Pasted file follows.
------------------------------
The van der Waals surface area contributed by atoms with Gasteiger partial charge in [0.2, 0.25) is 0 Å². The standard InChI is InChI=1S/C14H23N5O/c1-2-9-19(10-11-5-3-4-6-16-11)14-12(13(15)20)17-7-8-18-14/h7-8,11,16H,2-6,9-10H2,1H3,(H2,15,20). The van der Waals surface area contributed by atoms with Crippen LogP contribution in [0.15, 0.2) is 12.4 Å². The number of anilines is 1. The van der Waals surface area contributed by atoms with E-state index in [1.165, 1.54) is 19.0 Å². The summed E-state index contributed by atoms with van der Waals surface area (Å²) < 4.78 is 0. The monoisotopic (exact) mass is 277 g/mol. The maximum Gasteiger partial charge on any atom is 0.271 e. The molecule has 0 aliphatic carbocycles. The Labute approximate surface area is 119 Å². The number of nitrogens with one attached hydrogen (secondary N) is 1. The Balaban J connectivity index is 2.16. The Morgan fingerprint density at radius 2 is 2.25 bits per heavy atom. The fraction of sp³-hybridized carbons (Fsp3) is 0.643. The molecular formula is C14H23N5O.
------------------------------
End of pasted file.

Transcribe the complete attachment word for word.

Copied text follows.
The van der Waals surface area contributed by atoms with Gasteiger partial charge in [0.2, 0.25) is 0 Å². The standard InChI is InChI=1S/C14H23N5O/c1-2-9-19(10-11-5-3-4-6-16-11)14-12(13(15)20)17-7-8-18-14/h7-8,11,16H,2-6,9-10H2,1H3,(H2,15,20). The van der Waals surface area contributed by atoms with Crippen LogP contribution in [0.15, 0.2) is 12.4 Å². The number of anilines is 1. The van der Waals surface area contributed by atoms with E-state index in [1.165, 1.54) is 19.0 Å². The summed E-state index contributed by atoms with van der Waals surface area (Å²) < 4.78 is 0. The monoisotopic (exact) mass is 277 g/mol. The maximum Gasteiger partial charge on any atom is 0.271 e. The molecule has 0 aliphatic carbocycles. The Labute approximate surface area is 119 Å². The number of nitrogens with one attached hydrogen (secondary N) is 1. The Balaban J connectivity index is 2.16. The Morgan fingerprint density at radius 2 is 2.25 bits per heavy atom. The fraction of sp³-hybridized carbons (Fsp3) is 0.643. The molecular formula is C14H23N5O.